If America engages in any more imperial military adventures like the one in Iraq, the long-term consequence may be the collapse of Western democracy, or of the globalized economic system on which American imperial power rests, or both. Patriots and democrats should be doing everything in their power to devise new strategies that will avoid such devastating outcomes.
Richard Perle chauffeured him around Washington, promoting him as the George Washington of Iraq. Vice President Dick Cheney and Deputy Secretary of Defense Paul Wolfowitz feted him as the future leader of a free Iraq. Congress funneled tens of millions of dollars into his bank accounts. President George Bush sat him next to First Lady Laura Bush at the State of the Union and led an ovation in his honor. Former Speaker of the House Newt Gingrich still defended him May 23 on This Week with George Stephanopoulos, but Ahmad Chalabi is now widely discredited, called a thief, a liar, even a spy. Tragically, the harm has been done. Together with his American sponsors he pulled off one of the greatest cons in American foreign policy history: helping to convince the majority of Americans that Saddam Hussein had massive stockpiles of weapons of mass destruction and operational ties to Osama bin Laden. Little of what he said was true. Most of it was believed.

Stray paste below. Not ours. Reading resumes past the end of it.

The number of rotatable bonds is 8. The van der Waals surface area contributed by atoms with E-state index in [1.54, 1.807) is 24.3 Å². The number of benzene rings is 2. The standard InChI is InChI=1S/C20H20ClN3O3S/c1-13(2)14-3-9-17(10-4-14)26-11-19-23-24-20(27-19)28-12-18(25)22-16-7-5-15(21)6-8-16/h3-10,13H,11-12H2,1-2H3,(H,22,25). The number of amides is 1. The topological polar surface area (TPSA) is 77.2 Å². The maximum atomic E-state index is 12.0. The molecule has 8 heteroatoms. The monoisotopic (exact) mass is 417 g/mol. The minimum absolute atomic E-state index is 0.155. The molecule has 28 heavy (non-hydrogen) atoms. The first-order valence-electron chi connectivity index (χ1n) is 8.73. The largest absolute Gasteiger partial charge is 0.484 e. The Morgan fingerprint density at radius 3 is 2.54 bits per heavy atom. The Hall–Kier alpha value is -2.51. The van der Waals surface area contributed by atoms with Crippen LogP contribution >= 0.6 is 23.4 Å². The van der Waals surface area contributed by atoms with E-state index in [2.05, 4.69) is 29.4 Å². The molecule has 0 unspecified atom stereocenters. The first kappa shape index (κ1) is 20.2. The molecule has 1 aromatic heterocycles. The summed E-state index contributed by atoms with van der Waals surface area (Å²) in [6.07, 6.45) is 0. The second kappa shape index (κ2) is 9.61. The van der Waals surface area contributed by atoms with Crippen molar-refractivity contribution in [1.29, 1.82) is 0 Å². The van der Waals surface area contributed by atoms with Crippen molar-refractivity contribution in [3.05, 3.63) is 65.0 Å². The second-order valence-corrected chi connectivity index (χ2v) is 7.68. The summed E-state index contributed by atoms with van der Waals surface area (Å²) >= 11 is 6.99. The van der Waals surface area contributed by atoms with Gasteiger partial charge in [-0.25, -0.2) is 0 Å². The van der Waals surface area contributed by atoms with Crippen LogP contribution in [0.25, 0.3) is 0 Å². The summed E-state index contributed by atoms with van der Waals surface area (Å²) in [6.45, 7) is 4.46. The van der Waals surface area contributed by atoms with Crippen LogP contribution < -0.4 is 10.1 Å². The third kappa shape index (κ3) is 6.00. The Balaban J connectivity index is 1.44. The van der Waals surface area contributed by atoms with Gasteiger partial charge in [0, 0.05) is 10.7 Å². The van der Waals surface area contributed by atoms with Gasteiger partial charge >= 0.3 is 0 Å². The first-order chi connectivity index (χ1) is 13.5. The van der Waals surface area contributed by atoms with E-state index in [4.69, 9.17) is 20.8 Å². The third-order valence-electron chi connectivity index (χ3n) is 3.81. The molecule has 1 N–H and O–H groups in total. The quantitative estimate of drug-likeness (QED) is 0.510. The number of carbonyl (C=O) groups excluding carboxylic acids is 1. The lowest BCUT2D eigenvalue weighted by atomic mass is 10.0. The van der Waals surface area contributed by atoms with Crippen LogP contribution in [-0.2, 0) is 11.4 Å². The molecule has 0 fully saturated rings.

The historic events in Libya, Pakistan, Iraq, Iran and North Korea have raised several key questions that help frame the proliferation debate over the future direction of U.S. non-proliferation policy.
The pace of developments in nuclear proliferation over the past 18 months is unprecedented, and it is hard for even dedicated experts to keep track and make sense of all the latest developments. Yet with all the developments, from Libya to Pakistan to North Korea, several questions have emerged to form the core debate over the future direction of U.S. nonproliferation policy.
Recent events in Pakistan and Libya are directly affecting the Bush Administration's approach to North Korea's nuclear program. The disclosure of A.Q. Khan's elaborate efforts to uranium enrichment and nuclear weapons technology and the decision by Col. Khadaffi to abandon his WMD programs have reinforced the Bush administration's perception that their tough approach is paying dividends.
Democracy and Rule of Law Project discusses the implications of political turmoil in Iran. Audio from this event is available shortly.